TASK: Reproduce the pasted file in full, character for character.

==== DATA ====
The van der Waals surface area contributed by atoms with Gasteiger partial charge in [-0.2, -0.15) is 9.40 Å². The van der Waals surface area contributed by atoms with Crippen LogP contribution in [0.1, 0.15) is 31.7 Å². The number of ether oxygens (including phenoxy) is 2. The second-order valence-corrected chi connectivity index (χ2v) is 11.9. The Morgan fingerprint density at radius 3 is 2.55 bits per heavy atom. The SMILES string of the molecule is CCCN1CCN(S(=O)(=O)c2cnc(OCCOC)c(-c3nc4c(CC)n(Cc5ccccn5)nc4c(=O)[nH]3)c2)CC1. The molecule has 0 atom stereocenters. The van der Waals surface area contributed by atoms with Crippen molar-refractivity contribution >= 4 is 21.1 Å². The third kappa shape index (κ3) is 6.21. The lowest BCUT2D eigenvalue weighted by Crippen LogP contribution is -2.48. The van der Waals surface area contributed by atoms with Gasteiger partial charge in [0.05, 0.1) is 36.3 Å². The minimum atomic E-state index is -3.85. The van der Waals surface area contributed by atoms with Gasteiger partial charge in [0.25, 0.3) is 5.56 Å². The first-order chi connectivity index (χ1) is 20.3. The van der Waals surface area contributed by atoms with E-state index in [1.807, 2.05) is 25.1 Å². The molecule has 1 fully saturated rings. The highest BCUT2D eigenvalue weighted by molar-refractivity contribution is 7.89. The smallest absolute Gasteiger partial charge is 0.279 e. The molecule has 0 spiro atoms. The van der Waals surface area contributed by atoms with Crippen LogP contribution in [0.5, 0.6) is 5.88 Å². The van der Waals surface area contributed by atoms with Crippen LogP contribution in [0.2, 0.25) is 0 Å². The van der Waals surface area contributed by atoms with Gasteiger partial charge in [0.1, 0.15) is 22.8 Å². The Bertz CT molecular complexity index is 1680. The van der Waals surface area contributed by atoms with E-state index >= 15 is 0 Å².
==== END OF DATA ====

The van der Waals surface area contributed by atoms with Gasteiger partial charge in [-0.2, -0.15) is 9.40 Å². The van der Waals surface area contributed by atoms with Crippen LogP contribution in [0.1, 0.15) is 31.7 Å². The number of ether oxygens (including phenoxy) is 2. The second-order valence-corrected chi connectivity index (χ2v) is 11.9. The Morgan fingerprint density at radius 3 is 2.55 bits per heavy atom. The SMILES string of the molecule is CCCN1CCN(S(=O)(=O)c2cnc(OCCOC)c(-c3nc4c(CC)n(Cc5ccccn5)nc4c(=O)[nH]3)c2)CC1. The molecule has 0 atom stereocenters. The van der Waals surface area contributed by atoms with Crippen molar-refractivity contribution >= 4 is 21.1 Å². The third kappa shape index (κ3) is 6.21. The lowest BCUT2D eigenvalue weighted by Crippen LogP contribution is -2.48. The van der Waals surface area contributed by atoms with Gasteiger partial charge in [0.05, 0.1) is 36.3 Å². The minimum atomic E-state index is -3.85. The van der Waals surface area contributed by atoms with Gasteiger partial charge in [0.25, 0.3) is 5.56 Å². The first-order chi connectivity index (χ1) is 20.3. The van der Waals surface area contributed by atoms with E-state index in [1.807, 2.05) is 25.1 Å². The molecule has 1 fully saturated rings. The highest BCUT2D eigenvalue weighted by molar-refractivity contribution is 7.89. The smallest absolute Gasteiger partial charge is 0.279 e. The molecule has 0 spiro atoms. The van der Waals surface area contributed by atoms with Crippen LogP contribution in [0.5, 0.6) is 5.88 Å². The van der Waals surface area contributed by atoms with Crippen LogP contribution in [0.2, 0.25) is 0 Å². The van der Waals surface area contributed by atoms with Gasteiger partial charge in [0.1, 0.15) is 22.8 Å². The Bertz CT molecular complexity index is 1680. The van der Waals surface area contributed by atoms with E-state index >= 15 is 0 Å².